Scientists ascertain oceans are absorbing more carbon dioxide than previously believed

7th September 2020 By: Rebecca Campbell - Creamer Media Senior Deputy Editor

An international research team led by scientists at the University of Exeter in the UK has determined that the world’s oceans are absorbing significantly more carbon dioxide (CO2) than previously believed. The team also included scientists from the University of the Highlands and Islands, the Herriot-Watt University (both in the UK) and the Max Planck Institute in Germany.

“Half of the carbon dioxide we emit doesn’t stay in the atmosphere but is taken up by the oceans and land vegetation ‘sinks’,” explained Exeter University Global Systems Institute Professor Andrew Watson. “Researchers have assembled a large database of near-surface carbon dioxide measurements – the ‘Surface Ocean Carbon Atlas’ – that can be used to calculate the flux of CO2 from the atmosphere into the ocean.”

The movement of CO2 between the atmosphere and oceans is known as the carbon flux. The Exeter-led team has determined that previous estimates of this flux did not take into account the differences in temperature between the surface of the ocean and the water a few metres below the surface.

“Those differences are important because carbon dioxide solubility depends very strongly on temperature,” he pointed out. “We used satellite data to correct for these temperature differences, and when we do that it makes a big difference – we get a substantially larger flux going into the ocean. The difference in ocean uptake we calculate amounts to about 10% of global fossil fuel emissions.”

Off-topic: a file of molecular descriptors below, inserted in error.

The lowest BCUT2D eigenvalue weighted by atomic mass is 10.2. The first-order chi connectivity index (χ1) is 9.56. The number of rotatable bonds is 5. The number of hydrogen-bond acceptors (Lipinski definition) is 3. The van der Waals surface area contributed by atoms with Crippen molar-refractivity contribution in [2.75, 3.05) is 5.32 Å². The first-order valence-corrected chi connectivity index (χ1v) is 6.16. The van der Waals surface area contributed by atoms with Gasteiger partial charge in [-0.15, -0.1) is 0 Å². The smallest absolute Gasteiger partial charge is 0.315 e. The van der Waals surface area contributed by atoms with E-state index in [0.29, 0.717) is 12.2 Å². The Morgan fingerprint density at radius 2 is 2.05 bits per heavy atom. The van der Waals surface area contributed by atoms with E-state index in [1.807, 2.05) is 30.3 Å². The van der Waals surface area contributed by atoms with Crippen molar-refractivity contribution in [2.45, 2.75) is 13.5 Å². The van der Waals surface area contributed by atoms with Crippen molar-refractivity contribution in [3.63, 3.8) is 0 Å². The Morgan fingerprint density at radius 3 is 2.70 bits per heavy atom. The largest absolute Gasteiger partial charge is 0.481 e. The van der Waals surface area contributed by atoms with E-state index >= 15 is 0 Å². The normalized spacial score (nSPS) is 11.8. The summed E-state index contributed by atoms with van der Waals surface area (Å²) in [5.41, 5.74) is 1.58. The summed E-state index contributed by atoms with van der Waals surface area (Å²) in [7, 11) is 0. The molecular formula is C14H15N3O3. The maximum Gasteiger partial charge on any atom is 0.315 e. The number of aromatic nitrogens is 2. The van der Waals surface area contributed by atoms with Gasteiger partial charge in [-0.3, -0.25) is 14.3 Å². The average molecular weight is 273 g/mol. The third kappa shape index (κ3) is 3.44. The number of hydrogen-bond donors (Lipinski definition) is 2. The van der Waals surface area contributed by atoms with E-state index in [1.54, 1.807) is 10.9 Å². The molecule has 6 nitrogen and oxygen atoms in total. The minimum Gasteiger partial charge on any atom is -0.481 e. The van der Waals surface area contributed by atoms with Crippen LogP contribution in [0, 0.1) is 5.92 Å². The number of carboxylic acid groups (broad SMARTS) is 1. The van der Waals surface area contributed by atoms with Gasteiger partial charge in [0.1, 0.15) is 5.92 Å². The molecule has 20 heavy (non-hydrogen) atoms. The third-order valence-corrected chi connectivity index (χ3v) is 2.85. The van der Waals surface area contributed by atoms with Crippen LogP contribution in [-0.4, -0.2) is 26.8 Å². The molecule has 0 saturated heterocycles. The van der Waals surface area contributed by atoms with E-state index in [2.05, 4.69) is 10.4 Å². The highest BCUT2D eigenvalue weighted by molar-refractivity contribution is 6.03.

The researchers calculated carbon fluxes from 1992 to 2018. They determined that the net flux could be, at certain times and places, up to 100% greater than indicated by the uncorrected models.

“Our revised estimate agrees much better than previously with an independent method of calculating how much carbon dioxide is being taken up by the ocean,” highlighted Exeter University Centre for Geography and Environmental Science Dr Jamie Shutier. “That [other] method makes use of a global ocean survey by research ships over decades, to calculate how the inventory of carbon in the ocean has increased. These two ‘big data’ estimates of the ocean for CO2 now agree pretty well, which gives us added confidence in them.”